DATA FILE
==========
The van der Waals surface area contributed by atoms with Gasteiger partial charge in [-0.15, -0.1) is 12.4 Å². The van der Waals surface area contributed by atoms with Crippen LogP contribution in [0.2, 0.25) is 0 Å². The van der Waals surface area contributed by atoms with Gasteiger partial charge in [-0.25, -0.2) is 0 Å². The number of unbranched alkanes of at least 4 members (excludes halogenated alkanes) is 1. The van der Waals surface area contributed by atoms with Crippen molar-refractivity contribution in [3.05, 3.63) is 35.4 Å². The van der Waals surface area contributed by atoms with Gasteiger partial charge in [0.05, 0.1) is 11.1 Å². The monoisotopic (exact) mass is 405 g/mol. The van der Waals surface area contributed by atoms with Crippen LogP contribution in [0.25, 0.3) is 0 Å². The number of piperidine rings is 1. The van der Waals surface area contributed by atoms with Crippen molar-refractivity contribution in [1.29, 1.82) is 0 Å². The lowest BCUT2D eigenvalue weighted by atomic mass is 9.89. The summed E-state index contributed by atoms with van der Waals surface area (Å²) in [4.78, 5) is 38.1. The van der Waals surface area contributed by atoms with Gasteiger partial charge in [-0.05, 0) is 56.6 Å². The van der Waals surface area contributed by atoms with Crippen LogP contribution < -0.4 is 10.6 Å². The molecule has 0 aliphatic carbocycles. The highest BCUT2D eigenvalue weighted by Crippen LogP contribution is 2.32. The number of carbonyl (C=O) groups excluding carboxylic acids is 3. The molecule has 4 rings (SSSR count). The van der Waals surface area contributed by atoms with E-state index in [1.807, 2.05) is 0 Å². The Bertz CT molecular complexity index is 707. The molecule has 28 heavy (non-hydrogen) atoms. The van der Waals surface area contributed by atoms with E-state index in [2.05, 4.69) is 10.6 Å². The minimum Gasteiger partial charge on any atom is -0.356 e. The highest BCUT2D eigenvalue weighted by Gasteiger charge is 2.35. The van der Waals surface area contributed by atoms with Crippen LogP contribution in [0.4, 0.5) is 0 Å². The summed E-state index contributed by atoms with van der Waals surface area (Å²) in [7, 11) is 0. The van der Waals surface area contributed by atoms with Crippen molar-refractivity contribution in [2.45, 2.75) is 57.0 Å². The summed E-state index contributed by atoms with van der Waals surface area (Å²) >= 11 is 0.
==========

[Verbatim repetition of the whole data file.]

The van der Waals surface area contributed by atoms with Gasteiger partial charge in [-0.15, -0.1) is 12.4 Å². The van der Waals surface area contributed by atoms with Crippen LogP contribution in [0.2, 0.25) is 0 Å². The van der Waals surface area contributed by atoms with Gasteiger partial charge in [-0.25, -0.2) is 0 Å². The number of unbranched alkanes of at least 4 members (excludes halogenated alkanes) is 1. The van der Waals surface area contributed by atoms with Crippen molar-refractivity contribution in [3.05, 3.63) is 35.4 Å². The van der Waals surface area contributed by atoms with Gasteiger partial charge in [0.05, 0.1) is 11.1 Å². The monoisotopic (exact) mass is 405 g/mol. The van der Waals surface area contributed by atoms with Crippen LogP contribution in [0.25, 0.3) is 0 Å². The number of piperidine rings is 1. The van der Waals surface area contributed by atoms with Crippen molar-refractivity contribution in [1.29, 1.82) is 0 Å². The lowest BCUT2D eigenvalue weighted by atomic mass is 9.89. The summed E-state index contributed by atoms with van der Waals surface area (Å²) in [4.78, 5) is 38.1. The van der Waals surface area contributed by atoms with Gasteiger partial charge in [-0.05, 0) is 56.6 Å². The van der Waals surface area contributed by atoms with Crippen LogP contribution < -0.4 is 10.6 Å². The molecule has 0 aliphatic carbocycles. The highest BCUT2D eigenvalue weighted by Crippen LogP contribution is 2.32. The number of carbonyl (C=O) groups excluding carboxylic acids is 3. The molecule has 4 rings (SSSR count). The van der Waals surface area contributed by atoms with E-state index in [1.807, 2.05) is 0 Å². The Bertz CT molecular complexity index is 707. The molecule has 28 heavy (non-hydrogen) atoms. The van der Waals surface area contributed by atoms with E-state index in [2.05, 4.69) is 10.6 Å². The minimum Gasteiger partial charge on any atom is -0.356 e. The highest BCUT2D eigenvalue weighted by Gasteiger charge is 2.35. The van der Waals surface area contributed by atoms with Crippen LogP contribution in [0.4, 0.5) is 0 Å². The summed E-state index contributed by atoms with van der Waals surface area (Å²) in [7, 11) is 0. The van der Waals surface area contributed by atoms with Crippen molar-refractivity contribution in [2.45, 2.75) is 57.0 Å². The summed E-state index contributed by atoms with van der Waals surface area (Å²) >= 11 is 0.